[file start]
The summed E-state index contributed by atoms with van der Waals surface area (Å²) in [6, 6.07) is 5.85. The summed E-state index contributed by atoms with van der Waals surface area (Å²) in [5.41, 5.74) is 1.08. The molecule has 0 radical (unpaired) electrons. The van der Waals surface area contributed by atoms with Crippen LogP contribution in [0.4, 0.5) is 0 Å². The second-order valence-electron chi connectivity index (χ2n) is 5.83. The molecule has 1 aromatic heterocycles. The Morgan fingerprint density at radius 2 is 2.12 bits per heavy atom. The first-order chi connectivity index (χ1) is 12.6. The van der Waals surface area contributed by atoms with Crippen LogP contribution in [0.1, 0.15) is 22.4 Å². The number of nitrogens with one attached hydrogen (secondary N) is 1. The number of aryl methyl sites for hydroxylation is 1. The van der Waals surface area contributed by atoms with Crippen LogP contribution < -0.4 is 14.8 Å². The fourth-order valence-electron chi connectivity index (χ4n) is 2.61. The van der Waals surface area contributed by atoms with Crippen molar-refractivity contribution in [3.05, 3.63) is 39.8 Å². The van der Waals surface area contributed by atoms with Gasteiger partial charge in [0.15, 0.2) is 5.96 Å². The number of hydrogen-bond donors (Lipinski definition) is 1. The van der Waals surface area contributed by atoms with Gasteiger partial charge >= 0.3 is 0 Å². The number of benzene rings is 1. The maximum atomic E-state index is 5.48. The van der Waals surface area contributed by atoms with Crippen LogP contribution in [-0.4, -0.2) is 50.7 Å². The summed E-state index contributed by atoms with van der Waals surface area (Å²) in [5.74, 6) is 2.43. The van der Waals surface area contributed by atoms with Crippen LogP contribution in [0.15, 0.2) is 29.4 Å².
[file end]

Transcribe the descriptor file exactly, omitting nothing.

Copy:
The summed E-state index contributed by atoms with van der Waals surface area (Å²) in [6, 6.07) is 5.85. The summed E-state index contributed by atoms with van der Waals surface area (Å²) in [5.41, 5.74) is 1.08. The molecule has 0 radical (unpaired) electrons. The van der Waals surface area contributed by atoms with Crippen LogP contribution in [0.4, 0.5) is 0 Å². The second-order valence-electron chi connectivity index (χ2n) is 5.83. The molecule has 1 aromatic heterocycles. The Morgan fingerprint density at radius 2 is 2.12 bits per heavy atom. The first-order chi connectivity index (χ1) is 12.6. The van der Waals surface area contributed by atoms with Crippen LogP contribution in [0.1, 0.15) is 22.4 Å². The number of nitrogens with one attached hydrogen (secondary N) is 1. The number of aryl methyl sites for hydroxylation is 1. The van der Waals surface area contributed by atoms with Crippen LogP contribution < -0.4 is 14.8 Å². The fourth-order valence-electron chi connectivity index (χ4n) is 2.61. The van der Waals surface area contributed by atoms with Crippen molar-refractivity contribution in [3.05, 3.63) is 39.8 Å². The van der Waals surface area contributed by atoms with Gasteiger partial charge in [0.15, 0.2) is 5.96 Å². The number of hydrogen-bond donors (Lipinski definition) is 1. The van der Waals surface area contributed by atoms with Gasteiger partial charge >= 0.3 is 0 Å². The number of benzene rings is 1. The maximum atomic E-state index is 5.48. The van der Waals surface area contributed by atoms with Crippen LogP contribution in [-0.4, -0.2) is 50.7 Å². The summed E-state index contributed by atoms with van der Waals surface area (Å²) in [5.74, 6) is 2.43. The van der Waals surface area contributed by atoms with Crippen LogP contribution in [0.15, 0.2) is 29.4 Å².